In addition to carbon dioxide’s heat-trapping effect, the increase in its concentration in the atmosphere has another important effect on the oceans and everything that lives in them and depends upon them. As the oceans absorb carbon dioxide from the air, the chemistry of the water is altered, gradually acidifying the oceans.
Ocean waters are now 30 percent more acidic than they were before human activities began adding excess carbon dioxide to the atmosphere. As this acidification continues, less calcium becomes available to living things in the ocean that form shells or skeletons from calcium carbonate. This poses a threat to shellfish, corals, and plankton species that form the base of important marine food chains.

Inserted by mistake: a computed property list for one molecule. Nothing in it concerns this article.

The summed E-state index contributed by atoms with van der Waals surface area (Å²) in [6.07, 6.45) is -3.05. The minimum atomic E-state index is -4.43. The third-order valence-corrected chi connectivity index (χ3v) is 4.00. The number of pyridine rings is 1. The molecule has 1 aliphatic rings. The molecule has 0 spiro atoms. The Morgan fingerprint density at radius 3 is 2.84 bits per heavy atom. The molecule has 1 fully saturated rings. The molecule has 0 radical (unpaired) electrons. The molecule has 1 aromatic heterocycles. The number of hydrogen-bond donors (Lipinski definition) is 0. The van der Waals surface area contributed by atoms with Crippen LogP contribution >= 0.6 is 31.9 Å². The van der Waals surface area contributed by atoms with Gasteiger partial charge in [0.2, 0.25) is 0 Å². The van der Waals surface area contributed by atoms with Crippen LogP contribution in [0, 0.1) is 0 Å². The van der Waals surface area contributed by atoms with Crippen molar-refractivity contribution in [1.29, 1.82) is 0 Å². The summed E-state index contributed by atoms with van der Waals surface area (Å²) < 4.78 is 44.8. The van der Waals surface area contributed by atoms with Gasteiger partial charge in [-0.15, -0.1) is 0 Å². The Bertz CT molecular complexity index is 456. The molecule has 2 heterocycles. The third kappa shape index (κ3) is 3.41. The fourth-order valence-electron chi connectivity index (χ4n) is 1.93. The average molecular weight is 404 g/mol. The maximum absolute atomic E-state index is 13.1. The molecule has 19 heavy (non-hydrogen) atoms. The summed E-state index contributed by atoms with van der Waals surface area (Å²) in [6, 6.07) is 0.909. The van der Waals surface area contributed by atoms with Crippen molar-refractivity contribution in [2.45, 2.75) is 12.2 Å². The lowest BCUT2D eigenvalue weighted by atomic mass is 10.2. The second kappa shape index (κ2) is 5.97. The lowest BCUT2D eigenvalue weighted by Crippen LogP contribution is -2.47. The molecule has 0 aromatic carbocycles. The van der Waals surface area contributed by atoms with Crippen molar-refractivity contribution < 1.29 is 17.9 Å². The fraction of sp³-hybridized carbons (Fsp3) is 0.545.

The full implications of such extreme changes in ocean ecosystems are not yet clear, but there is now evidence from some ocean basins, such as the Pacific Ocean along the Northwest coast of United States, that the effects of acidification are already apparent. The maps show projections of acidification (pH change) under two scenarios of atmospheric CO2 concentration.